Tight ducts are not necessarily right ducts. Although critical to a well-performing system, the disaster of the duct blower craze across the country has produced the single largest inventory of poorly performing duct systems that we have ever had the opportunity to harvest.
HVAC contractors everywhere are targeting residential new construction subdivisions as a place to go to obtain new customers for duct repair work. With HVAC industry proven diagnostic tools and procedures the poorly performing systems can be revealed to homeowners in less than an hour.
I received a call recently from a contractor who had harvested another "energy saving sealed duct system." His customer had participated in a incentive program to have his ducts sealed. The program raised awareness of excessive energy costs and a lack of comfort, but the duct-sealing alone did little to remedy the problem. The home has been declared "highly efficient," but the homeowners were left uncomfortable and furious, until this contractor had come in, added return ducts, increased the duct system capacity, and then balanced the system.
"Tight ducts" failed. "Right ducts" prevailed.
The renovated air conditioning system now had adequate airflow, lowered static pressure and balanced room-to-room airflow. The system worked beautifully, the homeowners were thrilled.
Somewhere along the road, our industry was thrown way off track by someone taking desperate actions. Supported by the idea that any improvement has to be a good thing, consumers everywhere are being promised by laws passed proclaiming that if citizen's ducts are tight, their government can assure them that their HVAC systems are energy efficient.
Much of our problems today go back to the era when blower doors came to light as the primary diagnostic tool for the building envelopes. They work great on building envelopes, so the same concepts were tried on ducts. Everyone knew ducts were in pretty bad shape. And if tight was right for building envelopes, it should work on ducts too. Unfortunately progress stopped right there.
More and more individuals are attending air balancing training. These are terrific testers, committed to improving efficiency and providing their customers with comfort. Through a pursuit for excellence, and a search for improved technology, they have found a basic test recommended by every HVAC equipment manufacturer on the planet — measure total external static pressure.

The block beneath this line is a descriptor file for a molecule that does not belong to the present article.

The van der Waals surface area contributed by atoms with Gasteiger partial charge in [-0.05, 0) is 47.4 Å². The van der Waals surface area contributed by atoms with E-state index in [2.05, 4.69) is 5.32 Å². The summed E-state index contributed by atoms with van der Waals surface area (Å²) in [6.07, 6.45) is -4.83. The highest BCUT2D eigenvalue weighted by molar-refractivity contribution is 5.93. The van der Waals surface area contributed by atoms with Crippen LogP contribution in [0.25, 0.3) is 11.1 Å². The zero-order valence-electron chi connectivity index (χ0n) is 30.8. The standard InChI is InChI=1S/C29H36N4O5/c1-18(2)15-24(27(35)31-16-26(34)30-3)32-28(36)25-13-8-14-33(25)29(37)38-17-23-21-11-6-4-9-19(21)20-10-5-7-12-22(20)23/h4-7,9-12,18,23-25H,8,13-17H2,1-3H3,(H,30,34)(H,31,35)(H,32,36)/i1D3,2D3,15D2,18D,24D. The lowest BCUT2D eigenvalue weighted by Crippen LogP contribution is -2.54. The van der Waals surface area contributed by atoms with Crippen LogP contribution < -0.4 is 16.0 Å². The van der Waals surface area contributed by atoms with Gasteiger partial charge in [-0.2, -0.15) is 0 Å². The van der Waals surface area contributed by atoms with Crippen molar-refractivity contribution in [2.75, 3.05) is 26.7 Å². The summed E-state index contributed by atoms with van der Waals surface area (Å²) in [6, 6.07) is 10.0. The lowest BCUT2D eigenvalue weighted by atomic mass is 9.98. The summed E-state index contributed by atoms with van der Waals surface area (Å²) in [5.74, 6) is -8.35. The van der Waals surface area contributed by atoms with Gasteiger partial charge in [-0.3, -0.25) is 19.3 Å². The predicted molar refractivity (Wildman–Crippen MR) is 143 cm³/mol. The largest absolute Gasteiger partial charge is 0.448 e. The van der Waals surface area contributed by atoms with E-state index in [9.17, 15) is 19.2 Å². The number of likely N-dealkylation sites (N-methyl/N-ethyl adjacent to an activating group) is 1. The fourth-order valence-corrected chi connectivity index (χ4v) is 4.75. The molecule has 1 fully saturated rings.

Total external static pressure measurement is the missing link that challenges the narrow tight duct theory. The reason tight ducts are not right ducts are because most ducts are undersized and produce static pressures that the fan cannot overcome. Low airflow does equal low heat transfer and is the primary cause for poorly performing HVAC systems.
The fallacy that the heat still gets transferred anyway defies all manner of good principles of physics.
The simple solution is to measure system total external static pressure and compare the reading to the rated maximum total external static pressure rating printed on nearly every air handler’s nameplate. This five-minute test will reveal weather or not the duct system is undersized or not and if it is a likely candidate for duct sealing, or if additional duct work needs to be added before the ducts can be sealed.
Sounds simple, it is. Give it a try.
Rob "Doc" Falke serves the industry as president of National Comfort Institute a training company specializing in measuring, rating, improving and verifying HVAC system performance. If you're an HVAC contractor or technician interested in a free technical report detailing how to measure total external static pressure, contact Doc firstname.lastname@example.org call him at 800/633-7058. Go to NCI’s website at nationalcomfortinstitute.com for free information, technical articles and downloads.